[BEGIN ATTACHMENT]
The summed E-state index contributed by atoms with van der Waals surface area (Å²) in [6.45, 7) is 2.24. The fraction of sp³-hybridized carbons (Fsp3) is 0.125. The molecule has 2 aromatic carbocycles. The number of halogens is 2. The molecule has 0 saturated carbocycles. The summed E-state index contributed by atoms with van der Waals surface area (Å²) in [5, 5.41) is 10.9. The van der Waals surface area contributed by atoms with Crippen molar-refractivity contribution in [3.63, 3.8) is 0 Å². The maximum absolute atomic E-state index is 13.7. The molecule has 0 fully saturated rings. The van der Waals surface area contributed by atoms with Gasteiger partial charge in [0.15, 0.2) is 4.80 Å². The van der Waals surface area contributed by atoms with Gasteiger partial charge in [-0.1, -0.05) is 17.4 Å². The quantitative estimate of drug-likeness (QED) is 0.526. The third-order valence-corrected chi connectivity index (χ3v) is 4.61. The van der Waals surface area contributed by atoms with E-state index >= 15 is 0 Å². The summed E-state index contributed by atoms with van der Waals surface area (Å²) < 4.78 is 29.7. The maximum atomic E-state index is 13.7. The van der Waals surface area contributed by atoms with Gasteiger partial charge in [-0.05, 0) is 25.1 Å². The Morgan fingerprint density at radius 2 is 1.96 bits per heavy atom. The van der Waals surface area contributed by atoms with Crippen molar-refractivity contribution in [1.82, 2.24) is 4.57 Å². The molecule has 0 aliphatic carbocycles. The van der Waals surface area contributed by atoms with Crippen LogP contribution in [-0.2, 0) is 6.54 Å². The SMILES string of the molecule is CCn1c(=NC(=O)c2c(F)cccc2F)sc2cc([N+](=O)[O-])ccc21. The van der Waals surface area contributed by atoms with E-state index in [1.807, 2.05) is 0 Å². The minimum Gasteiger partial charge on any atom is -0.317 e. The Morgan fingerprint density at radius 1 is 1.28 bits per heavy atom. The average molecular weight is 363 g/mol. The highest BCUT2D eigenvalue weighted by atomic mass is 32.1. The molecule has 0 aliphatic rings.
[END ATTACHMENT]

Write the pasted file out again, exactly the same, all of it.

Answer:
The summed E-state index contributed by atoms with van der Waals surface area (Å²) in [6.45, 7) is 2.24. The fraction of sp³-hybridized carbons (Fsp3) is 0.125. The molecule has 2 aromatic carbocycles. The number of halogens is 2. The molecule has 0 saturated carbocycles. The summed E-state index contributed by atoms with van der Waals surface area (Å²) in [5, 5.41) is 10.9. The van der Waals surface area contributed by atoms with Crippen molar-refractivity contribution in [3.63, 3.8) is 0 Å². The maximum absolute atomic E-state index is 13.7. The molecule has 0 fully saturated rings. The van der Waals surface area contributed by atoms with Gasteiger partial charge in [0.15, 0.2) is 4.80 Å². The van der Waals surface area contributed by atoms with Gasteiger partial charge in [-0.1, -0.05) is 17.4 Å². The quantitative estimate of drug-likeness (QED) is 0.526. The third-order valence-corrected chi connectivity index (χ3v) is 4.61. The van der Waals surface area contributed by atoms with E-state index >= 15 is 0 Å². The summed E-state index contributed by atoms with van der Waals surface area (Å²) < 4.78 is 29.7. The maximum atomic E-state index is 13.7. The van der Waals surface area contributed by atoms with Gasteiger partial charge in [-0.05, 0) is 25.1 Å². The Morgan fingerprint density at radius 2 is 1.96 bits per heavy atom. The van der Waals surface area contributed by atoms with Crippen molar-refractivity contribution in [1.82, 2.24) is 4.57 Å². The molecule has 0 aliphatic carbocycles. The van der Waals surface area contributed by atoms with Crippen LogP contribution in [-0.2, 0) is 6.54 Å². The SMILES string of the molecule is CCn1c(=NC(=O)c2c(F)cccc2F)sc2cc([N+](=O)[O-])ccc21. The van der Waals surface area contributed by atoms with E-state index in [1.807, 2.05) is 0 Å². The minimum Gasteiger partial charge on any atom is -0.317 e. The Morgan fingerprint density at radius 1 is 1.28 bits per heavy atom. The average molecular weight is 363 g/mol. The highest BCUT2D eigenvalue weighted by atomic mass is 32.1. The molecule has 0 aliphatic rings.